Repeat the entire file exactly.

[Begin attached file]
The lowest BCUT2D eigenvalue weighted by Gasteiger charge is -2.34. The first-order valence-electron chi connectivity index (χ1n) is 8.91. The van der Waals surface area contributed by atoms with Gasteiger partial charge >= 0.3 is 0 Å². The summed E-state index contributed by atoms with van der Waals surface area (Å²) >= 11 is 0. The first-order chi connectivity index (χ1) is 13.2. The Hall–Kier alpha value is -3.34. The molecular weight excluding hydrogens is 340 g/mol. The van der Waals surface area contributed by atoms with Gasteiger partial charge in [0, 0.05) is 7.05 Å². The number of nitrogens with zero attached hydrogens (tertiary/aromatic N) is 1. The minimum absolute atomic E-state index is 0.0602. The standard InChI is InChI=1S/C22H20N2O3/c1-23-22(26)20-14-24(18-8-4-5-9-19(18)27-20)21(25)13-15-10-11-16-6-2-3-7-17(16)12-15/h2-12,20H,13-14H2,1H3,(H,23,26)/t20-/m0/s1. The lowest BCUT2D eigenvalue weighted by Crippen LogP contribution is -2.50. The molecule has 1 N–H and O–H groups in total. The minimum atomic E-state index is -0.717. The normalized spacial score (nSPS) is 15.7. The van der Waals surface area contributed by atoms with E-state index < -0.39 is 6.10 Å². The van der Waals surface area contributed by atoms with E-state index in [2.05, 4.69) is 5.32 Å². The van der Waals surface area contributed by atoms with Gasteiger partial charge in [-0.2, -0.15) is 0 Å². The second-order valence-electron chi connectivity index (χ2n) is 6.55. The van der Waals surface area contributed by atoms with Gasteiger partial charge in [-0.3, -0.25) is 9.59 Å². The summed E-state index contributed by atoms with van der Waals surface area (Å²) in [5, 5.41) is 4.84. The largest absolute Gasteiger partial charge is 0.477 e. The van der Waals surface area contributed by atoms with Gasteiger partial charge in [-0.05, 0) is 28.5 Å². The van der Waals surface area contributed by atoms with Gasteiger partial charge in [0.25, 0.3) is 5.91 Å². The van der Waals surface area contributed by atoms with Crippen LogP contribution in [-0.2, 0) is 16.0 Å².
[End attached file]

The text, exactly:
The lowest BCUT2D eigenvalue weighted by Gasteiger charge is -2.34. The first-order valence-electron chi connectivity index (χ1n) is 8.91. The van der Waals surface area contributed by atoms with Gasteiger partial charge >= 0.3 is 0 Å². The summed E-state index contributed by atoms with van der Waals surface area (Å²) >= 11 is 0. The first-order chi connectivity index (χ1) is 13.2. The Hall–Kier alpha value is -3.34. The molecular weight excluding hydrogens is 340 g/mol. The van der Waals surface area contributed by atoms with Gasteiger partial charge in [0, 0.05) is 7.05 Å². The number of nitrogens with zero attached hydrogens (tertiary/aromatic N) is 1. The minimum absolute atomic E-state index is 0.0602. The standard InChI is InChI=1S/C22H20N2O3/c1-23-22(26)20-14-24(18-8-4-5-9-19(18)27-20)21(25)13-15-10-11-16-6-2-3-7-17(16)12-15/h2-12,20H,13-14H2,1H3,(H,23,26)/t20-/m0/s1. The lowest BCUT2D eigenvalue weighted by Crippen LogP contribution is -2.50. The molecule has 1 N–H and O–H groups in total. The minimum atomic E-state index is -0.717. The normalized spacial score (nSPS) is 15.7. The van der Waals surface area contributed by atoms with E-state index < -0.39 is 6.10 Å². The van der Waals surface area contributed by atoms with E-state index in [2.05, 4.69) is 5.32 Å². The van der Waals surface area contributed by atoms with Gasteiger partial charge in [-0.2, -0.15) is 0 Å². The second-order valence-electron chi connectivity index (χ2n) is 6.55. The van der Waals surface area contributed by atoms with Gasteiger partial charge in [-0.3, -0.25) is 9.59 Å². The summed E-state index contributed by atoms with van der Waals surface area (Å²) in [5, 5.41) is 4.84. The largest absolute Gasteiger partial charge is 0.477 e. The van der Waals surface area contributed by atoms with Gasteiger partial charge in [-0.05, 0) is 28.5 Å². The van der Waals surface area contributed by atoms with Gasteiger partial charge in [0.25, 0.3) is 5.91 Å². The van der Waals surface area contributed by atoms with Crippen LogP contribution in [-0.2, 0) is 16.0 Å².